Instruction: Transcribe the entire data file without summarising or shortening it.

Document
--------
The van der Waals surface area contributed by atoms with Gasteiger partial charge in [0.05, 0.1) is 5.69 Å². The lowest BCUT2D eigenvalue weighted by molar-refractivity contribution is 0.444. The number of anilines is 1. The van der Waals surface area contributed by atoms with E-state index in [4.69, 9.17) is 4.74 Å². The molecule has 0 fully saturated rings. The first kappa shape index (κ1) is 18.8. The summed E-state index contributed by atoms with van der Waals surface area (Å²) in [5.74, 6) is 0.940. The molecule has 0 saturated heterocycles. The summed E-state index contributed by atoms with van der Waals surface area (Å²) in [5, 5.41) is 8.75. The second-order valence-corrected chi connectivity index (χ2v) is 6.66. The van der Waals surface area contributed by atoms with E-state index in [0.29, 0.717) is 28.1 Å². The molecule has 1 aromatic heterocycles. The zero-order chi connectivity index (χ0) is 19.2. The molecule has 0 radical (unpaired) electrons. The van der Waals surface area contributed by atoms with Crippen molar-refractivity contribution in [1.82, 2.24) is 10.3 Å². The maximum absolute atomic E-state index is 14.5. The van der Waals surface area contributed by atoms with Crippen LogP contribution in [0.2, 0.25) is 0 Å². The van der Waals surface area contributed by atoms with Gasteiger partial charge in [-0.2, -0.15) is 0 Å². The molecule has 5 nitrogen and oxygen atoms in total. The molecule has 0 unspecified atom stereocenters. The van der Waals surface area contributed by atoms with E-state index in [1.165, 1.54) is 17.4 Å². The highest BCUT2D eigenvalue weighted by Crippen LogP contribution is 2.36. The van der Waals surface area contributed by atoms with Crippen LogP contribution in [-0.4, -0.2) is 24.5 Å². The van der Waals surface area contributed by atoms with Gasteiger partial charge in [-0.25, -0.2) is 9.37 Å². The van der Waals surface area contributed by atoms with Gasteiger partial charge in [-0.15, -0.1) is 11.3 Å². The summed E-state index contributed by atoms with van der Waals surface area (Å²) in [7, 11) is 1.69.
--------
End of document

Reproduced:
The van der Waals surface area contributed by atoms with Gasteiger partial charge in [0.05, 0.1) is 5.69 Å². The lowest BCUT2D eigenvalue weighted by molar-refractivity contribution is 0.444. The number of anilines is 1. The van der Waals surface area contributed by atoms with E-state index in [4.69, 9.17) is 4.74 Å². The molecule has 0 fully saturated rings. The first kappa shape index (κ1) is 18.8. The summed E-state index contributed by atoms with van der Waals surface area (Å²) in [5.74, 6) is 0.940. The molecule has 0 saturated heterocycles. The summed E-state index contributed by atoms with van der Waals surface area (Å²) in [5, 5.41) is 8.75. The second-order valence-corrected chi connectivity index (χ2v) is 6.66. The van der Waals surface area contributed by atoms with E-state index in [0.29, 0.717) is 28.1 Å². The molecule has 1 aromatic heterocycles. The zero-order chi connectivity index (χ0) is 19.2. The molecule has 0 radical (unpaired) electrons. The van der Waals surface area contributed by atoms with Crippen molar-refractivity contribution in [1.82, 2.24) is 10.3 Å². The maximum absolute atomic E-state index is 14.5. The van der Waals surface area contributed by atoms with Crippen LogP contribution in [0.2, 0.25) is 0 Å². The van der Waals surface area contributed by atoms with Gasteiger partial charge in [-0.2, -0.15) is 0 Å². The molecule has 5 nitrogen and oxygen atoms in total. The molecule has 0 unspecified atom stereocenters. The van der Waals surface area contributed by atoms with E-state index in [1.165, 1.54) is 17.4 Å². The highest BCUT2D eigenvalue weighted by Crippen LogP contribution is 2.36. The van der Waals surface area contributed by atoms with Crippen LogP contribution in [-0.4, -0.2) is 24.5 Å². The van der Waals surface area contributed by atoms with Gasteiger partial charge in [-0.25, -0.2) is 9.37 Å². The van der Waals surface area contributed by atoms with Gasteiger partial charge in [-0.15, -0.1) is 11.3 Å². The summed E-state index contributed by atoms with van der Waals surface area (Å²) in [7, 11) is 1.69.